July 24, 2014

The Pearl Kong Chen menu, part 2

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It's been 6 days since my first dinner at One Harbour Road (港灣壹號) with the first of two special Pearl Kong Chen (江獻珠) menus, and two days ago we received the devastating news that she had passed on.  Apparently the restaurant had thought about canceling the promotion after her passing, but the family felt it wouldn't be what Mrs. Chen wanted - she would have wanted to introduce more people to her recipes and promote old-school Cantonese cooking.  For my part, I'm glad they didn't cancel it, because I think the best way to remember her is by being here and enjoying those dishes.

Dinner tonight was organized by Susan the Great, and we were joined by none other than Wilson Kwok - Mrs. Chen's godson and the proprietor behind W's Entrecôte.  Wilson's presence made things a lot more interesting for the rest of us.

I planned my two dinners so that I would be able to take both of the set menus.  I also checked against the à la carte menu and found there was one dish that didn't appear on either of the set menus.  After getting the nod from Susan, I ordered this as an extra on top of the set.  This way I would have gone through every single dish on offer during this promotion.

Supreme scholar's deep-fried custard (太史戈渣) - the only overlapping dish between the two set menus, and I can certainly understand why.  I still love having this every time, and the presentation was a little better tonight.

Stir-fried minced dried oysters, pork, sausages and fungi in lettuce cups (炒雜菌蠔豉鬆) - just look at the presentation... Beautifully trimmed lettuce, and I Love Lubutin thought that my mom would appreciate this attention to detail.

Different filling than last week, and the smoky flavors of the dried oysters hit us as soon as the dish arrived.  Amazing amount of work has gone into dicing the ingredients...  Yummy.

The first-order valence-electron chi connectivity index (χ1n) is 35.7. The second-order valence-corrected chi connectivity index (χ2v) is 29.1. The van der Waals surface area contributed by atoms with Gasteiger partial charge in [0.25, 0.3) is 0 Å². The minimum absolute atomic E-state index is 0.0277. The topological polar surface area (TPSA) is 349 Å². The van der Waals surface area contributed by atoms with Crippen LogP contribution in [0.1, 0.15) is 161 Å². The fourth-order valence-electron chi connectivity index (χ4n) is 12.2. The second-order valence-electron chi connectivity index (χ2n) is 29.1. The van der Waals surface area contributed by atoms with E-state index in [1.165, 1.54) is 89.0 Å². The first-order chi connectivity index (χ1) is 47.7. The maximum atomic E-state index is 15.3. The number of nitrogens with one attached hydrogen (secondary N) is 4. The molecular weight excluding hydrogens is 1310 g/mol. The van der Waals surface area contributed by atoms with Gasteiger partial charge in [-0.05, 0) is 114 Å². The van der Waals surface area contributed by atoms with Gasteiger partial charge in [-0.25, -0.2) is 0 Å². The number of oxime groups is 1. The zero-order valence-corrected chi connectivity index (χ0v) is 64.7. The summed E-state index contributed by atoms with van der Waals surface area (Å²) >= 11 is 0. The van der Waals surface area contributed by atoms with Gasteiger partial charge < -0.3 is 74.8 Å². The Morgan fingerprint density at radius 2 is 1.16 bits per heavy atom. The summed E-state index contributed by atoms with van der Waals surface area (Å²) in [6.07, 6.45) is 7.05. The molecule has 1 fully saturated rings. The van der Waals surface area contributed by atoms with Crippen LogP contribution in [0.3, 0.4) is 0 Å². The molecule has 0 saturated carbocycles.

Braised sea cucumber and black mushrooms (冬菇黃肉參) - very classic combo, and the mushrooms were really, really good. The sea cucumbers were OK and retained some of their springy texture.  I guess I prefer mine to be softer, growing up with mom's version of stuffed sea cucumbers...  I think I Love Lubutin misses my mom's sea cucumbers, too...

Minced partridge broth with chrysanthemums, bamboo shoots and fungi (菊花鷓鴣羹) - no surprise that all the ingredients were finely shredded, just like the famous Supreme Scholar's five snake soup (太史五蛇羹).  Apparently this was because Mrs. Chen's grandfather - the Supreme Scholar Jiang Kongyin (江孔殷) - smoked opium and had lost much of his teeth, so the ingredients needed to be thin enough to be eaten without having to chew very much.

The origin of this version of the soup apparently dates back to 2003 when Hong Kong was affected by SARS.  It was difficult to import snakes at the time, so Mrs. Chen came up with a substitute using partridge.  I thought this was pretty nice, although Wilson felt it wasn't thick enough to be a 羹.  We were all a little surprised at the dark color of the crispy fried dough... and felt they were fried for a little too much and would overpower the soup.

Matsutake sandwiched with shrimp paste (百花松茸夾) - it's not matsutake (松茸) season so the kitchen used pre-sliced dried matsutake, which naturally didn't have the same type of fragrance as fresh ones.

The shrimp paste somehow was also a little bland...

Stir-fried sliced fresh abalone and straw mushrooms (草菇炒鮮鮑片) - with abalone from Dalian (大連).  Thanks to our server's allocation skills, I got me one lousy little thin slice of abalone...